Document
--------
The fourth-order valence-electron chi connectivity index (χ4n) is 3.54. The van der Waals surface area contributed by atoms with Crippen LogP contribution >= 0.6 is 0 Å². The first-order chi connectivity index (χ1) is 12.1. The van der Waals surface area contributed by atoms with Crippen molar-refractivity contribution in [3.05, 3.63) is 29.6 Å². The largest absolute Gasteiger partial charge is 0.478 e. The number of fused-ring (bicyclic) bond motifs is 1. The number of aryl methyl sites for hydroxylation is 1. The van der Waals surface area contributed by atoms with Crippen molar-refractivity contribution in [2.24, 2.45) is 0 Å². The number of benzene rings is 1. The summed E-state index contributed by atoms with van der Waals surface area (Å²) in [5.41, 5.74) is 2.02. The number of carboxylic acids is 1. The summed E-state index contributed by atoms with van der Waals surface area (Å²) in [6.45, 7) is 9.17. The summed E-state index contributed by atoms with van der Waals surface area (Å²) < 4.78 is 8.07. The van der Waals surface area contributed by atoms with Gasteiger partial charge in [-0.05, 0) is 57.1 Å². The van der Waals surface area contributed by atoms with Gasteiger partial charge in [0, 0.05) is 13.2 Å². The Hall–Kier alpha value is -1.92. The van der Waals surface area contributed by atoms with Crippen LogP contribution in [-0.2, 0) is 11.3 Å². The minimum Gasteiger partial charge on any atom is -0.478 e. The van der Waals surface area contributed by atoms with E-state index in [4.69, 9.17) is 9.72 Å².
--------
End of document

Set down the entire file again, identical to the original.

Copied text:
The fourth-order valence-electron chi connectivity index (χ4n) is 3.54. The van der Waals surface area contributed by atoms with Crippen LogP contribution >= 0.6 is 0 Å². The first-order chi connectivity index (χ1) is 12.1. The van der Waals surface area contributed by atoms with Crippen molar-refractivity contribution in [3.05, 3.63) is 29.6 Å². The largest absolute Gasteiger partial charge is 0.478 e. The number of fused-ring (bicyclic) bond motifs is 1. The number of aryl methyl sites for hydroxylation is 1. The van der Waals surface area contributed by atoms with Crippen molar-refractivity contribution in [2.24, 2.45) is 0 Å². The number of benzene rings is 1. The summed E-state index contributed by atoms with van der Waals surface area (Å²) in [5.41, 5.74) is 2.02. The number of carboxylic acids is 1. The summed E-state index contributed by atoms with van der Waals surface area (Å²) in [6.45, 7) is 9.17. The summed E-state index contributed by atoms with van der Waals surface area (Å²) < 4.78 is 8.07. The van der Waals surface area contributed by atoms with Gasteiger partial charge in [-0.05, 0) is 57.1 Å². The van der Waals surface area contributed by atoms with Gasteiger partial charge in [0, 0.05) is 13.2 Å². The Hall–Kier alpha value is -1.92. The van der Waals surface area contributed by atoms with Crippen LogP contribution in [-0.2, 0) is 11.3 Å². The minimum Gasteiger partial charge on any atom is -0.478 e. The van der Waals surface area contributed by atoms with E-state index in [4.69, 9.17) is 9.72 Å².